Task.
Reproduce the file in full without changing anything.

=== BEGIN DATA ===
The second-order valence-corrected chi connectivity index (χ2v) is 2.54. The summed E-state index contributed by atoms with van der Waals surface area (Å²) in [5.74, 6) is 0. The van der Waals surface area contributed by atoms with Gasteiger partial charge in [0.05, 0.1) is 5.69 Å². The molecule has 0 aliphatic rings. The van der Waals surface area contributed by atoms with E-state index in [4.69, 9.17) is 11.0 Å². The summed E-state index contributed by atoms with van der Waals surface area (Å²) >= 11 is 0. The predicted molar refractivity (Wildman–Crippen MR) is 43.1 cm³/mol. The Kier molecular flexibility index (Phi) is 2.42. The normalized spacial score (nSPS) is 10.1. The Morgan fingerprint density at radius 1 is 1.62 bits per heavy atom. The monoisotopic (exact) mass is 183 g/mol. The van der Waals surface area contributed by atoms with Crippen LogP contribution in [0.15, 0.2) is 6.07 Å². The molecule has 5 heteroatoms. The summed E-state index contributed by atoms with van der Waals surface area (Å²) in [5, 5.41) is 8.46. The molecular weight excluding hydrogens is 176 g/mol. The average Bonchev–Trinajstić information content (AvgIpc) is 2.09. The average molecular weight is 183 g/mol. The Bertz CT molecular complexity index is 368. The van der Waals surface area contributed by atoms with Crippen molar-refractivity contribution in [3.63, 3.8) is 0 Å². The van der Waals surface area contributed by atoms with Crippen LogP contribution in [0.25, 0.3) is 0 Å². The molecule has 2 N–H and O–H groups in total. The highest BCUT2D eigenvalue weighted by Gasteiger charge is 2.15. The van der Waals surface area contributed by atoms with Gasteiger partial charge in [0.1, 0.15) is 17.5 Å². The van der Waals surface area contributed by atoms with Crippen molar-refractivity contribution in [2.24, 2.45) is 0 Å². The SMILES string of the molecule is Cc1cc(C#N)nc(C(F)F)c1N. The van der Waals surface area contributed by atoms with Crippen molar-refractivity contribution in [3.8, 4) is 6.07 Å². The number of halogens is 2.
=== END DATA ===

The second-order valence-corrected chi connectivity index (χ2v) is 2.54. The summed E-state index contributed by atoms with van der Waals surface area (Å²) in [5.74, 6) is 0. The van der Waals surface area contributed by atoms with Gasteiger partial charge in [0.05, 0.1) is 5.69 Å². The molecule has 0 aliphatic rings. The van der Waals surface area contributed by atoms with E-state index in [4.69, 9.17) is 11.0 Å². The summed E-state index contributed by atoms with van der Waals surface area (Å²) >= 11 is 0. The predicted molar refractivity (Wildman–Crippen MR) is 43.1 cm³/mol. The Kier molecular flexibility index (Phi) is 2.42. The normalized spacial score (nSPS) is 10.1. The Morgan fingerprint density at radius 1 is 1.62 bits per heavy atom. The monoisotopic (exact) mass is 183 g/mol. The van der Waals surface area contributed by atoms with Crippen LogP contribution in [0.15, 0.2) is 6.07 Å². The molecule has 5 heteroatoms. The summed E-state index contributed by atoms with van der Waals surface area (Å²) in [5, 5.41) is 8.46. The molecular weight excluding hydrogens is 176 g/mol. The average Bonchev–Trinajstić information content (AvgIpc) is 2.09. The average molecular weight is 183 g/mol. The Bertz CT molecular complexity index is 368. The van der Waals surface area contributed by atoms with Crippen molar-refractivity contribution in [3.63, 3.8) is 0 Å². The van der Waals surface area contributed by atoms with Crippen LogP contribution in [0.25, 0.3) is 0 Å². The molecule has 2 N–H and O–H groups in total. The highest BCUT2D eigenvalue weighted by Gasteiger charge is 2.15. The van der Waals surface area contributed by atoms with Gasteiger partial charge in [0.1, 0.15) is 17.5 Å². The van der Waals surface area contributed by atoms with Crippen molar-refractivity contribution in [2.24, 2.45) is 0 Å². The SMILES string of the molecule is Cc1cc(C#N)nc(C(F)F)c1N. The van der Waals surface area contributed by atoms with Crippen molar-refractivity contribution in [3.8, 4) is 6.07 Å². The number of halogens is 2.